There was a severe accident on the new A8 road between Belfast and Larne on Sunday, in which there was one casualty but no one was killed. The road is built to the highest possible safety standards below a motorway, including a median barrier throughout meaning that all traffic is proceeding the same way, and there can therefore be no head-on collisions where, in effect, impact speed is doubled or impact is directly with the side door of the car.
Such standards were not originally envisaged for the road and, indeed, there are other, older sections of it where a head-on or sideways collision would be possible due to a break in the median barrier. It is no accident that standards have been raised – people like Wesley Johnston, the roads blogger, and Ben Lowry, in the Belfast Telegraph and now the News Letter, have long campaigned for “no gaps” (i.e. no breaks in the central reservation of a dual carriageway). It was indeed while querying the baffling decision to put median breaks and roundabouts on the new A6 Toome Bypass in 2004 that I got to know both, and upon becoming an elected representative in 2005 I was prominent in highlighting the outrage of allowing blatantly dangerous turnings to remain on prominent, dualled, inter-urban routes.
Our pressure did deliver a change of policy, first apparent arguably on the new A1 Newry Bypass and then more obviously on the new A4 Dungannon-Ballygawley route. A regular dual carriageway would have seen fatalities in the double figures on those routes since 2010 – there have in fact been two. That is the difference in action.
This brings us to the three young gentlemen who had set out on a journey on Sunday afternoon but were not lucky enough to be travelling on a road the standard of the new A8. They were travelling on the A1 between Dromore and Banbridge, a stretch which retains “gaps” (breaks in the central barrier), and where I was interviewed by Niall Donnelly for UTV fully ten years ago appealing for them to be closed (I cannot find the footage but I am certain of the timing). At one of the gaps, the one for Mount Ida Road, all three were killed.
There is a particular horror to road fatalities. They are so sudden; utterly innocent (and, disproportionately, young) people are involved; there but for the grace of God go the rest of us (I was driving the same route almost exactly 24 hours earlier myself).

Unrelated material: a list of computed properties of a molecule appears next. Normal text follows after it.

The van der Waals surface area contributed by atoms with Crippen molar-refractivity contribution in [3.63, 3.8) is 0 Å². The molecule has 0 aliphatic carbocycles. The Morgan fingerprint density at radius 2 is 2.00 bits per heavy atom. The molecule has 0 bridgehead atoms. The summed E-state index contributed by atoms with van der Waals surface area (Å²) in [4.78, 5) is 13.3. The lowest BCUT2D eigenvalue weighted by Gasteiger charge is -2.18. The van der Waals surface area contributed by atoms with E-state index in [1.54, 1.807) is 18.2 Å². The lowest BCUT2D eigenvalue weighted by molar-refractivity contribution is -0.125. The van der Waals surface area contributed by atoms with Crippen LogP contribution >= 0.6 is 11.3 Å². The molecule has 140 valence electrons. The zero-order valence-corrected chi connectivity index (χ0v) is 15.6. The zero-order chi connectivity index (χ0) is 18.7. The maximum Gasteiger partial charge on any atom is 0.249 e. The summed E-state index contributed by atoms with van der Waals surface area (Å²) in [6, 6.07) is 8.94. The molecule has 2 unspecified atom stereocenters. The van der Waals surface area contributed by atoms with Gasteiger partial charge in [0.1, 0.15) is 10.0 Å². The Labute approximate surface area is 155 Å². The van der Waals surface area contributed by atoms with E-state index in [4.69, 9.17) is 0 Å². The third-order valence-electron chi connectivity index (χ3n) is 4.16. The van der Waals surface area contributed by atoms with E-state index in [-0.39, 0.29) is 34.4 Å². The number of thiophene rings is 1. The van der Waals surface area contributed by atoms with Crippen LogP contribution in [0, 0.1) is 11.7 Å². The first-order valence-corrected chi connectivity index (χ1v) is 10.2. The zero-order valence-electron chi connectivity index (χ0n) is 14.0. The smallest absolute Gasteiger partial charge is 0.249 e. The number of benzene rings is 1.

In this case, however, there is also a particular anger. There have been proposals to close these lethal “gaps” since 2007, but still we await action – as the answer late last year to this question (not surprisingly asked at my behest) demonstrates.
It is to the credit of TransportNI (the agency formerly known as Roads Service) that they changed policy on dual carriageway construction some time ago, but the Department has been far too slow in implementing the “gap closing” proposals which are frankly straightforward (in that the case for them is clear on safety grounds and they do not require significant new land, etc) and relatively inexpensive (versus other prominent projects which, while improving traffic flow, will not make such a difference to safety).
There has been a rather unfortunate attitude among some senior bureaucrats that they were somehow being cunning by not upgrading the Belfast-Dublin route on the Northern side of the border to full motorway standard, as merely dualling it was cheaper. Let us be clear: merely dualling it and allowing cars to compete with bicycles and tractors across central reservations may have been cheap – but it was lethal.
The whole A1 in Northern Ireland must be upgraded without delay to the standard, at the very least, of the new stretch of the A8. If not, we are guaranteed to see more horror, just as we saw so completely unnecessarily on Sunday.
My sincerest condolences to the families and friends. Let us now ensure this does not happen again.